BY SANDRA CARR
SPECIAL TO THE BEACON
Visitors can discover art and science for free at Stetson University’s Gillespie Museum and at the university’s Homer and Dolly Hand Art Center during Smithsonian Magazine Museum Day Saturday, Sept. 18. All admissions are free.
The Gillespie Museum, Stetson’s earth and environmental science museum, will be providing young scientists with an opportunity to learn about rock fragments from outer space that reveal clues about the sun and planets during “Science Saturday: Meet Our Meteorites” from 10 a.m. to noon.
Visitors will have an opportunity to view 15 meteorites and impactites, including a 56-pound nickel-and-iron specimen, which was purchased through a Sotheby’s auction in 1987. The meteorite was originally found in South Africa and has been polished to reveal the Widmanstätten patterns, also known as Thomson structures, which are long, nickel-iron crystals that are found in the octahedrite-iron meteorites.
Children under age 18 must be accompanied by an adult. Masks are required. The Gillespie Museum has limited capacity. To ensure social distancing, the museum is requesting visitors make a reservation by calling 386-822-7330, or emailing to firstname.lastname@example.org.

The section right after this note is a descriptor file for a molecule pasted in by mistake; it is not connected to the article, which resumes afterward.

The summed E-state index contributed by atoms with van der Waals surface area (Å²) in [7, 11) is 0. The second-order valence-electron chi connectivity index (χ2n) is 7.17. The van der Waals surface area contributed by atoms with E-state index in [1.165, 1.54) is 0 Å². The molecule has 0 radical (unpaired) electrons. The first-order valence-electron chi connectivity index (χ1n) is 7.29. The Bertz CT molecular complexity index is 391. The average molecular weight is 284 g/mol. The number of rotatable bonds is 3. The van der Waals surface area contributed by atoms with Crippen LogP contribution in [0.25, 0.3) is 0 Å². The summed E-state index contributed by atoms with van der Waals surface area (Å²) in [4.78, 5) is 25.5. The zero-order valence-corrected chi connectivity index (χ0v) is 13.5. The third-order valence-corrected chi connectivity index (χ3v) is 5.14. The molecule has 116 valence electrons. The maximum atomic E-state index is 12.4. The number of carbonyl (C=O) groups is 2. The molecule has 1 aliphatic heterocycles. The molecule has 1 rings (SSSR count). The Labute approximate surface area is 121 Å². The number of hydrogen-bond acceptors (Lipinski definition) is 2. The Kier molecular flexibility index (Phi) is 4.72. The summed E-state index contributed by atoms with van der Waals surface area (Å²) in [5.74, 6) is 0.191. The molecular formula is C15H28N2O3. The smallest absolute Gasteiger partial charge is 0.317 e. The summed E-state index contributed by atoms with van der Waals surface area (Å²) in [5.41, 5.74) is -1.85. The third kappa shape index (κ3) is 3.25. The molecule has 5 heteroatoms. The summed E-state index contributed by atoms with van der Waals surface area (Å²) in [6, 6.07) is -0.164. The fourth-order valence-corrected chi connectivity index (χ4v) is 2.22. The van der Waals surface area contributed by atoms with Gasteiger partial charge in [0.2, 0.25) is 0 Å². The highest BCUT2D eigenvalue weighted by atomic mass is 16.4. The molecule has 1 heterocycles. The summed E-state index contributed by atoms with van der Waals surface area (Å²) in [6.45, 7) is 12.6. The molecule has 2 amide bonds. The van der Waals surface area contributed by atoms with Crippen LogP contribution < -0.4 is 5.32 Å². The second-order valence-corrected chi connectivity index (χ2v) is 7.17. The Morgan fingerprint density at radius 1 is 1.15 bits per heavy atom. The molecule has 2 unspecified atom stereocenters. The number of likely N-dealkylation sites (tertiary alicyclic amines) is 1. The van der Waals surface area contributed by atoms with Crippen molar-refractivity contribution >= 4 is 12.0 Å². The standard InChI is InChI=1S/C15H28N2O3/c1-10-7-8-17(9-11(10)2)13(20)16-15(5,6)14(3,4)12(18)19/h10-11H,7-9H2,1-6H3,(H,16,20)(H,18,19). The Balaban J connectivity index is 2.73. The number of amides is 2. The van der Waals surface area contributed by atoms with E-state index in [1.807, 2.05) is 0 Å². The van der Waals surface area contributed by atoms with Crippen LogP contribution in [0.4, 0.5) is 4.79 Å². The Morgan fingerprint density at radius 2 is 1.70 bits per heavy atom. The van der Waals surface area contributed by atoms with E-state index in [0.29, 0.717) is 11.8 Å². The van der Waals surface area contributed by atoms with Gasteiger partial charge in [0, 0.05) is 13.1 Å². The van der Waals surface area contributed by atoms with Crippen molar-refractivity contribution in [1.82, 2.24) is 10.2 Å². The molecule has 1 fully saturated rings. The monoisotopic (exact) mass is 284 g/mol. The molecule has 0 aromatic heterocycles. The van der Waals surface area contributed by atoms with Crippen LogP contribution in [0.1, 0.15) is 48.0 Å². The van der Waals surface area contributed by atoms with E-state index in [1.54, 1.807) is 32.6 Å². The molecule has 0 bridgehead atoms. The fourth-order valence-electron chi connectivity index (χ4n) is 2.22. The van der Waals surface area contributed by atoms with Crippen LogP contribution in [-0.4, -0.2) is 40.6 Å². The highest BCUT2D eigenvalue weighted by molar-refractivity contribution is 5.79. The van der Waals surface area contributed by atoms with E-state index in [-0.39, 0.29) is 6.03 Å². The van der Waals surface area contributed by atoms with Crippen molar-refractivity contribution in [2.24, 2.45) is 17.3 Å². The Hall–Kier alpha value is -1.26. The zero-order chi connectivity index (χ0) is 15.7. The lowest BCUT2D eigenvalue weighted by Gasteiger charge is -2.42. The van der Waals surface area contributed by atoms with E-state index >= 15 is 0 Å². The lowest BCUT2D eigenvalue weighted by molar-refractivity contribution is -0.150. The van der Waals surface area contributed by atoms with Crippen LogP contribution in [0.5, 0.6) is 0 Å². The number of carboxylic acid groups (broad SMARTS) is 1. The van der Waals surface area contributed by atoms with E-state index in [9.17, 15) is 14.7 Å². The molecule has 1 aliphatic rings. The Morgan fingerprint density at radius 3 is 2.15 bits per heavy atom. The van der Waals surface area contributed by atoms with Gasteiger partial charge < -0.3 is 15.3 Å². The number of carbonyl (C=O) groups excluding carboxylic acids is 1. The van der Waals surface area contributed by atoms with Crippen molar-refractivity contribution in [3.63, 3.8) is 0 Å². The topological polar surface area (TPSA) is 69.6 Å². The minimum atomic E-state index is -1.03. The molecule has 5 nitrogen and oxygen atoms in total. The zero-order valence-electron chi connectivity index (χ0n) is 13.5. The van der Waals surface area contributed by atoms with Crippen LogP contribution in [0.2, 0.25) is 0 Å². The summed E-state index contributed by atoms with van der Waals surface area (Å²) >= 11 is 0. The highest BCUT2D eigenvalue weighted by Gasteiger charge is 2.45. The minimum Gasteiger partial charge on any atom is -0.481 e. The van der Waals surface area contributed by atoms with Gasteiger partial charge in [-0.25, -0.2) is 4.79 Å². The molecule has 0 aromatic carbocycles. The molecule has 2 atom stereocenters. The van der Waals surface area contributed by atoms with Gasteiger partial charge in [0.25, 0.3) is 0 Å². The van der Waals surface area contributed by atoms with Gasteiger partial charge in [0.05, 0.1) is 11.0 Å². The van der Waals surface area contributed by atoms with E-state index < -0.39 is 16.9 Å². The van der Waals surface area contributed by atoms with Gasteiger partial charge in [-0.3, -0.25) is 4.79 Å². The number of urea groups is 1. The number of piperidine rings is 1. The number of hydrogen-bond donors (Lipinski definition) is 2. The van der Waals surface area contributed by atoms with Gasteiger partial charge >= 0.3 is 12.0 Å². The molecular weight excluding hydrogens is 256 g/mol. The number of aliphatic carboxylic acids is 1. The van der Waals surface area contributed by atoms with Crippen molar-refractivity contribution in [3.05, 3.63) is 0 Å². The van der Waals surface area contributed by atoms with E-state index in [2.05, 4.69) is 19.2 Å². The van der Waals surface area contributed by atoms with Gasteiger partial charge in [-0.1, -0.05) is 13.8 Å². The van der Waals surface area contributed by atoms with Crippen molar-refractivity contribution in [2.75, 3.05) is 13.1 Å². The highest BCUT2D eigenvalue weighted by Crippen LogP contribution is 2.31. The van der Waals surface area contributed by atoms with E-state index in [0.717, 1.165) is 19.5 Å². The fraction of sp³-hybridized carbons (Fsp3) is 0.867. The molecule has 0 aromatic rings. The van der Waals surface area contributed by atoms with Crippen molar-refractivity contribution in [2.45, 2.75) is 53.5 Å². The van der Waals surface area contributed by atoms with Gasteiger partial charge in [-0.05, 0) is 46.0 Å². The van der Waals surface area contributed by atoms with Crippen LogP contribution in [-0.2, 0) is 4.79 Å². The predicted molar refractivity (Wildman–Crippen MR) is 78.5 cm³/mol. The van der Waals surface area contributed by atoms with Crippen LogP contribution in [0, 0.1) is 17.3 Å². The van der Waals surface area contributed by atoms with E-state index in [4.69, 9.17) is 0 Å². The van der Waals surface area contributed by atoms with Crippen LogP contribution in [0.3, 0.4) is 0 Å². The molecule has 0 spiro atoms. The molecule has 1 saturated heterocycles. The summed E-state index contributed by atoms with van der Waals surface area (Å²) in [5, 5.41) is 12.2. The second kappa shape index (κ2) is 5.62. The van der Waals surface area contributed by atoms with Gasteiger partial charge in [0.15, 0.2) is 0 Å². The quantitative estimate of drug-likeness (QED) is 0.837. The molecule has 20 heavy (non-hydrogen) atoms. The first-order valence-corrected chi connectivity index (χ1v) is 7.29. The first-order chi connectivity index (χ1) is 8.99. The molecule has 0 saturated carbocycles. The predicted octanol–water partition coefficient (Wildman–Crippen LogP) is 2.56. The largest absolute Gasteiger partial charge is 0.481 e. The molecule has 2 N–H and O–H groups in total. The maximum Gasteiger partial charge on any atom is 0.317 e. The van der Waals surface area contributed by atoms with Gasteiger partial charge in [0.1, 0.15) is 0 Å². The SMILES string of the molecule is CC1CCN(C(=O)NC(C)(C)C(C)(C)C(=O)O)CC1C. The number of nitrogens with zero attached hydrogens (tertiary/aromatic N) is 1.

The Hand Art Center will be providing curated tours of the “Oscar Bluemner: My Finest Design” and “(un)Peopled: A Sense of Place” exhibits from 1 p.m. to 4 p.m. Masks and social distancing are required.
The “Oscar Bluemner: My Finest Design” exhibition includes more than 15 of Bluemner’s architectural drawings and paintings, and explores the modern artist’s architecture career and his transition to painting.
The “(un)Peopled: A Sense of Place” photography display has more than 20 black-and-white and color images by Matt Roberts, M.F.A., associate professor of digital arts at Stetson, Cristina Brandi, Brandon Narsing, Justin Nolan and Melodi Roberts.
The Hand Art Center is at 139 E. Michigan Ave., while the Gillespie Museum is at 234 E. Michigan Ave